A thoughtful if unfortunately truncated analysis of modern terrorism.

Idolatry, Leadership, and Terrorism

Debut author Williams confronts the violent emergence of terrorism by appraising its root causes in modernity itself.

Williams’ shorthand for the problem is an idea borrowed from biblical thought: idolatry. In its original manifestation, idolatry means the willful turning away from rational thought in favor of some false object of worship. The modern version of idolatry, Williams argues, involves an obsession with inferior substitutes for moral purpose, like sex, money, and, ultimately, obeisance to illegitimate authority. This submission to false authority, the author believes, has extraordinary repercussions deeply corrosive of modern life. First, it undercuts the possibility of meaningful public discourse, narrowing the acceptable topics of discussion as well as the parameters within which they can be discussed. This leads to a broadly felt crisis in democracy itself because central political institutions cease to be adequately representative. As more and more people become disillusioned with the political process available to them, the possibility of bellicose reactions to it, like terrorism, becomes increasingly likely. The author considers specific sources of terrorism, including debilitating debt, polarizing media, the proliferation of weapons, and the prevalence of sectarian conflict fueled by “doctrinal supremacy.” Williams impressively studies the ways our current global challenges are the products of a modern ethos historically unfurling for some time now. And while he acknowledges the contributions Islamic fundamentalism has made to worldwide terrorism, he also explains that a more thoughtful interpretation of Islamic religion permits healthy debate and intellectual tolerance. In fact, he contends that an imperious Western colonialism helped push the Muslim world into its currently defensive posture. A quick 33 pages, this is more essay than full-length book, and the brevity of Williams’ treatment stymies his considerable ambitions. It’s simply not possible to do justice to this topic, and all the other issues he raises as its corollaries, in so few words. However, he provocatively and helpfully encourages the reader to look beyond our historical moment to find deeper causes for the stubborn problems that confront us today.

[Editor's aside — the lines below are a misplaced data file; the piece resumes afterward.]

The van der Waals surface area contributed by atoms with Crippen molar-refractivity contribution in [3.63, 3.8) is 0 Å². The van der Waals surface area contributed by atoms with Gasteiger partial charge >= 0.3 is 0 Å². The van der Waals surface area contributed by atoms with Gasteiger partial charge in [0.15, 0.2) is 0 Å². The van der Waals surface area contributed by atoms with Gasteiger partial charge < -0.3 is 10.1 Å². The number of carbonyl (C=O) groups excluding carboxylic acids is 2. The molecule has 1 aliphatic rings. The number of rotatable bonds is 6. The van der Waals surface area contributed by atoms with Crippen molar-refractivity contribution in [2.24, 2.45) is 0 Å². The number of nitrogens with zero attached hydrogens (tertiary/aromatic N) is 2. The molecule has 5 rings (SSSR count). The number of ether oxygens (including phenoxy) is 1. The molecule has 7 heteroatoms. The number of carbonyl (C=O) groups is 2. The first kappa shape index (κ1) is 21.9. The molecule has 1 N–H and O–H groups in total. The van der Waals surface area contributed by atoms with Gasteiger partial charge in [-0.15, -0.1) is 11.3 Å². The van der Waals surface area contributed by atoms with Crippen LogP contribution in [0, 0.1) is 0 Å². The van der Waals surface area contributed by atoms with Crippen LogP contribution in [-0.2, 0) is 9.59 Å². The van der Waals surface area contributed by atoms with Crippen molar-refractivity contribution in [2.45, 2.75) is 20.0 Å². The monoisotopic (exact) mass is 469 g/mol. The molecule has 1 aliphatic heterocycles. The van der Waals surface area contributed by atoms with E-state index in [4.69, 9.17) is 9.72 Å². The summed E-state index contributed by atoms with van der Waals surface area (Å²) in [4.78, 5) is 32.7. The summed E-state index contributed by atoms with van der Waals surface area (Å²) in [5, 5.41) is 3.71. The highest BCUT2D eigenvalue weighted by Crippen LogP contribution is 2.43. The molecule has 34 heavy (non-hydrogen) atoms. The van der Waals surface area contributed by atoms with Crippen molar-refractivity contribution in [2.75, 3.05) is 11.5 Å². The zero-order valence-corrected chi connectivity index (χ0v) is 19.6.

A thoughtful if unfortunately truncated analysis of modern terrorism.

Pub Date: Sept. 7, 2015

ISBN: 978-1-5172-2641-1

Page Count: 54

Publisher: CreateSpace

Review Posted Online: Nov. 16, 2015

Kirkus Reviews Issue: Dec. 15, 2015

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If the authors are serious, this is a silly, distasteful book. If they are not, it’s a brilliant satire.


The authors have created a sort of anti-Book of Virtues in this encyclopedic compendium of the ways and means of power.